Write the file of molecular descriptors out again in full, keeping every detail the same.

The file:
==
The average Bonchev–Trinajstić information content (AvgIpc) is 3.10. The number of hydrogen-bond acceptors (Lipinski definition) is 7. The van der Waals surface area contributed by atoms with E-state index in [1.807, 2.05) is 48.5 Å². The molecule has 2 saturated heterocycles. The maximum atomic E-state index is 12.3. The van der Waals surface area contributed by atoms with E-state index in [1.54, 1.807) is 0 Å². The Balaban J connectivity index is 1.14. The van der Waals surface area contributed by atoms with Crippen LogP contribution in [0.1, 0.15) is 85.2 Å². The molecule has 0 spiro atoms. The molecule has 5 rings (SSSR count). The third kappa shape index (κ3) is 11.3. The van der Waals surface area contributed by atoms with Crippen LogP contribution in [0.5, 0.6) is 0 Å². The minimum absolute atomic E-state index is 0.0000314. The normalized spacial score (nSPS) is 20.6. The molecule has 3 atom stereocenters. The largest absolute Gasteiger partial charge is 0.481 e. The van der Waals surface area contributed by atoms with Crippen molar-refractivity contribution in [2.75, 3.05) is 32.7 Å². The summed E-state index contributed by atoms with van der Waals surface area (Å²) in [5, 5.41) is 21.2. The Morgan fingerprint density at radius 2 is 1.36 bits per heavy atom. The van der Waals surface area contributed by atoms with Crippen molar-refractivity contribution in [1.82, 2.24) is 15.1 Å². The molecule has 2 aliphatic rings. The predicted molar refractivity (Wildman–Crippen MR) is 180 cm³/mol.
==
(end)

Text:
The average Bonchev–Trinajstić information content (AvgIpc) is 3.10. The number of hydrogen-bond acceptors (Lipinski definition) is 7. The van der Waals surface area contributed by atoms with E-state index in [1.807, 2.05) is 48.5 Å². The molecule has 2 saturated heterocycles. The maximum atomic E-state index is 12.3. The van der Waals surface area contributed by atoms with E-state index in [1.54, 1.807) is 0 Å². The Balaban J connectivity index is 1.14. The van der Waals surface area contributed by atoms with Crippen LogP contribution in [0.1, 0.15) is 85.2 Å². The molecule has 0 spiro atoms. The molecule has 5 rings (SSSR count). The third kappa shape index (κ3) is 11.3. The van der Waals surface area contributed by atoms with Crippen LogP contribution in [0.5, 0.6) is 0 Å². The minimum absolute atomic E-state index is 0.0000314. The normalized spacial score (nSPS) is 20.6. The molecule has 3 atom stereocenters. The largest absolute Gasteiger partial charge is 0.481 e. The van der Waals surface area contributed by atoms with Crippen molar-refractivity contribution in [2.75, 3.05) is 32.7 Å². The summed E-state index contributed by atoms with van der Waals surface area (Å²) in [5, 5.41) is 21.2. The Morgan fingerprint density at radius 2 is 1.36 bits per heavy atom. The van der Waals surface area contributed by atoms with Crippen molar-refractivity contribution in [1.82, 2.24) is 15.1 Å². The molecule has 2 aliphatic rings. The predicted molar refractivity (Wildman–Crippen MR) is 180 cm³/mol.